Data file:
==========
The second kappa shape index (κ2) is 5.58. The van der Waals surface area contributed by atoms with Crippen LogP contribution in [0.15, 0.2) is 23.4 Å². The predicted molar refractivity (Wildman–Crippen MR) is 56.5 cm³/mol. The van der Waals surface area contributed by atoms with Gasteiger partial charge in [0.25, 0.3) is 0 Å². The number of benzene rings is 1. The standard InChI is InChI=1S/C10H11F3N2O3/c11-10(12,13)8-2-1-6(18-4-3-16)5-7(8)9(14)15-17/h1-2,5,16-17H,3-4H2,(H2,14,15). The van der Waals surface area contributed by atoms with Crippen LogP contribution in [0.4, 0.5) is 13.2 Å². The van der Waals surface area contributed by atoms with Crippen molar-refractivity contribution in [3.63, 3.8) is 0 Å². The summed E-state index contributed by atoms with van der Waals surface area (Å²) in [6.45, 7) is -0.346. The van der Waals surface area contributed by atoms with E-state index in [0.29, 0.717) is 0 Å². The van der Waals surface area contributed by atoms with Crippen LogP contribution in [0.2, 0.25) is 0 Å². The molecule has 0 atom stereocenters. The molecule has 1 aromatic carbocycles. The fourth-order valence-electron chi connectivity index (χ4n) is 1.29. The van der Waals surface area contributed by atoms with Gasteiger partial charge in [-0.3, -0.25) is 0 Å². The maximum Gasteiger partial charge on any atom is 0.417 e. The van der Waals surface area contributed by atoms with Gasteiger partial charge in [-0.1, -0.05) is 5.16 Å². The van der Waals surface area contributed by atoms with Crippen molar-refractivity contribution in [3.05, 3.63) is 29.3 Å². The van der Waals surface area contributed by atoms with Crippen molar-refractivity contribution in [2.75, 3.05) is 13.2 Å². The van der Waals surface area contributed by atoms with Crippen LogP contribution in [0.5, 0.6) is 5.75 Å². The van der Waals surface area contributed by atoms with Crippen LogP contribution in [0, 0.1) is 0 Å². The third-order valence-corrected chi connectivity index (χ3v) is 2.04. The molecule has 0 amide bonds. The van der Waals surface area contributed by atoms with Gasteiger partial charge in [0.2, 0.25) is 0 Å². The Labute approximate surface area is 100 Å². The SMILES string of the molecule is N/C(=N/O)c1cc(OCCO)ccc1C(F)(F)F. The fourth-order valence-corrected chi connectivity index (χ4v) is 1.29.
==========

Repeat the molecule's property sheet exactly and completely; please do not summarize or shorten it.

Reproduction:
The second kappa shape index (κ2) is 5.58. The van der Waals surface area contributed by atoms with Crippen LogP contribution in [0.15, 0.2) is 23.4 Å². The predicted molar refractivity (Wildman–Crippen MR) is 56.5 cm³/mol. The van der Waals surface area contributed by atoms with Gasteiger partial charge in [0.25, 0.3) is 0 Å². The number of benzene rings is 1. The standard InChI is InChI=1S/C10H11F3N2O3/c11-10(12,13)8-2-1-6(18-4-3-16)5-7(8)9(14)15-17/h1-2,5,16-17H,3-4H2,(H2,14,15). The van der Waals surface area contributed by atoms with Crippen LogP contribution in [0.4, 0.5) is 13.2 Å². The van der Waals surface area contributed by atoms with Crippen molar-refractivity contribution in [3.63, 3.8) is 0 Å². The summed E-state index contributed by atoms with van der Waals surface area (Å²) in [6.45, 7) is -0.346. The van der Waals surface area contributed by atoms with E-state index in [0.29, 0.717) is 0 Å². The van der Waals surface area contributed by atoms with Crippen LogP contribution in [0.2, 0.25) is 0 Å². The molecule has 0 atom stereocenters. The molecule has 1 aromatic carbocycles. The fourth-order valence-electron chi connectivity index (χ4n) is 1.29. The van der Waals surface area contributed by atoms with Gasteiger partial charge in [-0.3, -0.25) is 0 Å². The maximum Gasteiger partial charge on any atom is 0.417 e. The van der Waals surface area contributed by atoms with Gasteiger partial charge in [-0.1, -0.05) is 5.16 Å². The van der Waals surface area contributed by atoms with Crippen molar-refractivity contribution in [3.05, 3.63) is 29.3 Å². The van der Waals surface area contributed by atoms with Crippen molar-refractivity contribution in [2.75, 3.05) is 13.2 Å². The van der Waals surface area contributed by atoms with Crippen LogP contribution in [0.5, 0.6) is 5.75 Å². The van der Waals surface area contributed by atoms with Crippen LogP contribution in [0, 0.1) is 0 Å². The third-order valence-corrected chi connectivity index (χ3v) is 2.04. The molecule has 0 amide bonds. The van der Waals surface area contributed by atoms with Gasteiger partial charge in [0.2, 0.25) is 0 Å². The Labute approximate surface area is 100 Å². The SMILES string of the molecule is N/C(=N/O)c1cc(OCCO)ccc1C(F)(F)F. The fourth-order valence-corrected chi connectivity index (χ4v) is 1.29.